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Funeral Held for First Human-raised Tibetan Antelope
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A special funeral has been held to mourn the death of a Tibetan antelope which had been raised from the day it was born in the high-altitude Hol Xil nature reserve, northwest China's Qinghai Province, sources said Thursday.


Nicknamed "Ai Ling," the four-year-old male antelope was the first Tibetan antelope raised by humans in the world. He had been living in a small herd of four male and four female antelopes in the "no-man's land" of Hol Xil, according to Cega, director of the Hol Xil nature reserve administration.


Ai Ling had had numerous fights with another four-year-old male antelope and died of injuries on Dec. 1. Staff with the nature reserve could not save Ai Ling, Cega said.


"The male animals will defend to the death their right to breed," he said.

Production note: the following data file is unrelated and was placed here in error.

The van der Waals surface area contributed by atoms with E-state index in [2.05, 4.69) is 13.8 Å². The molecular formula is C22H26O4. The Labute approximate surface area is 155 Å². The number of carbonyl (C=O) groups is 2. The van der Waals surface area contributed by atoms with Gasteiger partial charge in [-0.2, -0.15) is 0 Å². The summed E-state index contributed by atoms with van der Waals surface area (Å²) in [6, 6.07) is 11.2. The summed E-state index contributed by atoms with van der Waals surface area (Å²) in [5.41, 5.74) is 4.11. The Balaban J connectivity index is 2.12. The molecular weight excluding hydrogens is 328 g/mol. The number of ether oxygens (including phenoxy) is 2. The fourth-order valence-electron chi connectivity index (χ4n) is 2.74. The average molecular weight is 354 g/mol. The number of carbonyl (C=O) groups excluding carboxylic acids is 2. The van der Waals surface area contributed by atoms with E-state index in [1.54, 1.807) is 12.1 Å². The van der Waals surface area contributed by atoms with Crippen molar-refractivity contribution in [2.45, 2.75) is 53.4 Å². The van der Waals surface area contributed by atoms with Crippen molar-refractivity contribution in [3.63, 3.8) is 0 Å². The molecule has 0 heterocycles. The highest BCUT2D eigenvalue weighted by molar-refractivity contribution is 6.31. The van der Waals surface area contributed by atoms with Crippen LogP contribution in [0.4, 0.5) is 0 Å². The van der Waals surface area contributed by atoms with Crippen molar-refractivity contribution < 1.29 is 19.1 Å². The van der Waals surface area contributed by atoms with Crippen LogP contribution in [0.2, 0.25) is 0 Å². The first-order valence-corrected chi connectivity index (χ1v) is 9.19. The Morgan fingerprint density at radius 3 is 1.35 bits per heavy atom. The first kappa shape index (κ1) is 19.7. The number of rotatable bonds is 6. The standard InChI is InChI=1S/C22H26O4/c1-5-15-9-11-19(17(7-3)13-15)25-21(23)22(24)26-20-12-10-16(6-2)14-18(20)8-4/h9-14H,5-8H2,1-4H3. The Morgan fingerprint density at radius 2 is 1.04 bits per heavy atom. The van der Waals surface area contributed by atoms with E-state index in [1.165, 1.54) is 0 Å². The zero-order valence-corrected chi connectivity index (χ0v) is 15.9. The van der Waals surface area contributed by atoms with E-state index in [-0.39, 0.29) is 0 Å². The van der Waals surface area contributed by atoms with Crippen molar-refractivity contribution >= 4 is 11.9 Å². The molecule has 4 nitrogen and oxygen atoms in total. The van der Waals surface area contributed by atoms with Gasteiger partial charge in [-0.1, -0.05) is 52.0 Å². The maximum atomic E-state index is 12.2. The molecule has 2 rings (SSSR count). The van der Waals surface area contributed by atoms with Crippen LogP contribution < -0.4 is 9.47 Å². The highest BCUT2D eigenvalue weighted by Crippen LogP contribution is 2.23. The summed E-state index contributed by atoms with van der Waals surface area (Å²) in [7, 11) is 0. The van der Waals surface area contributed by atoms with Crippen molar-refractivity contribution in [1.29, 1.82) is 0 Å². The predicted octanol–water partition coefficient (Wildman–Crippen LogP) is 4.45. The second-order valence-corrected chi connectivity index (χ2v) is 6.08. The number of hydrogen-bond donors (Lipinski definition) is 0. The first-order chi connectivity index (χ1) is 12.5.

Ai Ling was buried at the Tibetan antelope rescue center, at an altitude of some 4,600 meters on the Tibetan-Qinghai Plateau. The center held a grand funeral for Ai Ling attended by 50 center staff members and environmental protection volunteers from across the country on Wednesday.


"Ai Ling forged a deep friendship with his caretakers during the past four years. He is a good friend and brother to us all," Cega said.


Ai Ling became an orphan the day he was born. Armed poachers killed his mother in July 2001. Mountain patrol found the infant antelope lingering around his mother's body and reluctant to leave even though vultures were hovering above.


The patrol rescued Ai Ling and brought him to the rescue center in the nature reserve.


The Tibet-Qinghai Plateau is the habitat of the Tibetan antelope and their population has dropped from several million to below 100,000 in the past two decades due to extensive poaching and human encroachment of their habitat.


Since 1979, the Tibetan antelope has been recognized as an endangered species and protected under the Convention on the International Trade in Endangered Species. Since 1989, the species has been listed as a Class-A protected wildlife in China's Wildlife Protection Law.


"We erected a gravestone for Ai Ling to advocate the equality of life, and appeal for humans to love animals and build a harmonious environment between man and nature," Cega said.


(Xinhua News Agency December 23, 2005)

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